X Windows operates over TCP, typically using server port numbers starting with 6000. The X server for a system's first display listens on port 6000; if the system has a second display, its server listens on port 6001; a third display would listen on 6002; etc. The protocol used over this reliable stream connection is essentially request/reply, and it's reputation is as a fat protocol that consumes a lot of bandwidth. Lightweight X (LWX), introduced in X11R6, attempts to reduces X's bandwidth needs to the point where it can be run over dialup modem connections.
The X Protocol, documented in a postscript file, defines dozens of messages that can be exchanged between a client and a server. They can generally be classified into four categories: Requests, Replies, Events, and Errors. Typical requests include Draw PolyLine, Draw Text, Create Window, Fill. Replies are matched to particular Requests. Events are asynchronous occurances such as keystrokes and mouse clicks. Errors are matched to particular Requests.
If a window is partially or fully obscured by another, overlapping window, the server has two options available to it. The server can allocate additional memory, called backing store, to record to contents of the obscured window. This is purely optional, however. The server can simply ignore the obscured part of the window. Later, when that part of the window becomes visible again, the server sends an Expose event to the client, which must then redraw the affected area. The client, therefore, must be prepared to redraw any part of its windows at any time.
Applications do not need to access the X Windows protocol directly. X Windows supports several APIs. The most basic of these is Xlib, which interfaces fairly directly to the underlying network protocol. Most X client applications are linked against Xlib, which allows them to operate on either a local or remote X server, simply by adjusting either an environment variable or a command-line argument.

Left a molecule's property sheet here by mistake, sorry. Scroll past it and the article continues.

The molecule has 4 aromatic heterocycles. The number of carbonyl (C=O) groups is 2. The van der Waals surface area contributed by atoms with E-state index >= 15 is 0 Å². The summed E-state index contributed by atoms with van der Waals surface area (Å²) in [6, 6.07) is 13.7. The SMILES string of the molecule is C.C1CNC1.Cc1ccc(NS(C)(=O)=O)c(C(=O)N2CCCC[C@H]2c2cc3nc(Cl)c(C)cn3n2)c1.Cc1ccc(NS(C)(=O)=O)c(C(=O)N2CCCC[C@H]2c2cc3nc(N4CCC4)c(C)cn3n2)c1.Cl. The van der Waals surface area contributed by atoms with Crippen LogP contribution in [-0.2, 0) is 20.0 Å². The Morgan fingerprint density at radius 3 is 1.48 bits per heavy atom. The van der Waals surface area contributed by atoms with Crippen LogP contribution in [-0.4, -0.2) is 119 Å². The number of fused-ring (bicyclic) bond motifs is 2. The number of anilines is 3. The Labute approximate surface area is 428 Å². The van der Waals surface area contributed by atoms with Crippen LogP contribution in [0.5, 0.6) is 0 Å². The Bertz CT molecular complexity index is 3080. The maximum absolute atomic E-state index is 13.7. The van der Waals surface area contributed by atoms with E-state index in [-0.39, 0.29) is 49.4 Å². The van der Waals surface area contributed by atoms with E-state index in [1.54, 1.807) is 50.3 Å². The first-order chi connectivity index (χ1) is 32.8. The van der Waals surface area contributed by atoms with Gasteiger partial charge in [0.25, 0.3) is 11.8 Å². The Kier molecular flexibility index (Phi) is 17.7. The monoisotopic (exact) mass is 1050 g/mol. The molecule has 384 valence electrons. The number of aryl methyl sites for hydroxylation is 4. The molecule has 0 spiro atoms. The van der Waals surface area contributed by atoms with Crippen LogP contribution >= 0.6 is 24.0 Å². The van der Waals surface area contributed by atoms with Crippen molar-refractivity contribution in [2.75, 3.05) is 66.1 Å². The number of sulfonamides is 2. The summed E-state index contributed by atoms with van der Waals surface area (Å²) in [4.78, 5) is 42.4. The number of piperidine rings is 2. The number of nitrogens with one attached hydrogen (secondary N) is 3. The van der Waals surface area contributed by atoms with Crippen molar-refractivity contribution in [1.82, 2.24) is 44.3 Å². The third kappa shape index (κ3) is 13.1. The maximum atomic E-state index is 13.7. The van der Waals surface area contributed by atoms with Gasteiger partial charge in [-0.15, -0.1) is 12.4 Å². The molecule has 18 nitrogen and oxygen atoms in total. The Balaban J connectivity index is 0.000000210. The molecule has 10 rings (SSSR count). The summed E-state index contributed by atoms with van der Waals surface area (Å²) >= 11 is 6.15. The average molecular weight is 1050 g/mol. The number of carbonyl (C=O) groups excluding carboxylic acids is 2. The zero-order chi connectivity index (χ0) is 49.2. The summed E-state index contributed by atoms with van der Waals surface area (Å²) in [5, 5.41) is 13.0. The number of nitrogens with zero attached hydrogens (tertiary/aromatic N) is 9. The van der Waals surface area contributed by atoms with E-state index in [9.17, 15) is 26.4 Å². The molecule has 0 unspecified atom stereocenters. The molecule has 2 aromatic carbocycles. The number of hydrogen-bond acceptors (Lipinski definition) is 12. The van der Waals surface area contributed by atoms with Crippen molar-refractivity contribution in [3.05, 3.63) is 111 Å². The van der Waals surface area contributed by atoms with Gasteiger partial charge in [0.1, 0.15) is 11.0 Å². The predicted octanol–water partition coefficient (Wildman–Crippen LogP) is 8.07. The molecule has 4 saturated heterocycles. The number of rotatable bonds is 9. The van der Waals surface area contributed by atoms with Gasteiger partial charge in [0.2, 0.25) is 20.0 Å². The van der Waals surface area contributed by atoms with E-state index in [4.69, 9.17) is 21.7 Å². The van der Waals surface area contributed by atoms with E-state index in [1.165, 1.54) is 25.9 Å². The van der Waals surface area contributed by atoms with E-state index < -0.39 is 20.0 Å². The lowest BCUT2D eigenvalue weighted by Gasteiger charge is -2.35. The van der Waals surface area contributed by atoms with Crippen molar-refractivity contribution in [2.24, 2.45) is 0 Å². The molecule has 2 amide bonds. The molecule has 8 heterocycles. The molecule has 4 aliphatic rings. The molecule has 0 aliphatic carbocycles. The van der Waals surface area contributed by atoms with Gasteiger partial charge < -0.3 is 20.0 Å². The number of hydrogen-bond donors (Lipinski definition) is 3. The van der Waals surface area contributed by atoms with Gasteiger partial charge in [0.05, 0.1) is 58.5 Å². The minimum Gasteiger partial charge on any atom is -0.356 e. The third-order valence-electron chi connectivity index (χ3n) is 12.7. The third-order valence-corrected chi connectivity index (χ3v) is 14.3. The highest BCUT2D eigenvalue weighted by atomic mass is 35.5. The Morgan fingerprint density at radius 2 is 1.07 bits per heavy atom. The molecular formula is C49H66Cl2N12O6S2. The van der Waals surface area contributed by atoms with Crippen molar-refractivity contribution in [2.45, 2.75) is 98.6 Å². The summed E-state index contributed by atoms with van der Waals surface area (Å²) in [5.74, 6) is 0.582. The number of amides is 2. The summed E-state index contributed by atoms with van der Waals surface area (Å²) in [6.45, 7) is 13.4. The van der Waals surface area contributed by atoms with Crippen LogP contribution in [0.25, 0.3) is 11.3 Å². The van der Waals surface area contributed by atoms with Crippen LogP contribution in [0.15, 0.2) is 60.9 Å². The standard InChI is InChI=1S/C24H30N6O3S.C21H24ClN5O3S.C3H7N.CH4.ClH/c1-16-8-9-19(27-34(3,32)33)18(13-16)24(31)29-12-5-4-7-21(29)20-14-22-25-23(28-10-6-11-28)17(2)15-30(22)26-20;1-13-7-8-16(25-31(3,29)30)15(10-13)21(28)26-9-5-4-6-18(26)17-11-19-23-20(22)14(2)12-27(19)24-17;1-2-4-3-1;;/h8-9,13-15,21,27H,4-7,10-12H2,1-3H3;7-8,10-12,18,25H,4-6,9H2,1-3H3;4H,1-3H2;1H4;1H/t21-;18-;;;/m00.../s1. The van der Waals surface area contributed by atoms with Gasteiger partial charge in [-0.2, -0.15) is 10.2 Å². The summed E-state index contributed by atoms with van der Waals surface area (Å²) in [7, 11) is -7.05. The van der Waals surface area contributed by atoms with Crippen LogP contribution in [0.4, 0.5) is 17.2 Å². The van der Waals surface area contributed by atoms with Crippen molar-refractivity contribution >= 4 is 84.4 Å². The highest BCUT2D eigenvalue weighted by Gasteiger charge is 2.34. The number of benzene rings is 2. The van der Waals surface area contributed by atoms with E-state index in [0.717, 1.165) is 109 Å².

Widgets layer on top of Xlib and provide X Windows with an object-oriented programming model. A widget is an X window capable of handling most of its own protocol interaction. The most popular widget sets are Athena Widgets (aw) and Motif.
X Window's security model is all-or-nothing. Either an application can perform any operation on an X desktop, or it can perform none. There is no concept of limiting an application to a single top-level window, for example. Although there is power in this model, such as allowing the window manager to be a normal X client, there are also serious performance implications. A hostile X client could connect to an X server and arrange to capture any screen image, or even to capture keystrokes as a password is being typing in one of the windows. For this reasons, X servers are typically fairly restrictive about which clients they will accept connections from. Two major security models are available. Host-based security (traditionally controlled by the xhost program), permits or denies connections based on their source IP addresses. Authentication (traditionally controlled by the xauth program), requires the connecting program to possess a secret password, typically stored in a UNIX file and subject to standard UNIX access controls. Kerberos-based authentication is also available.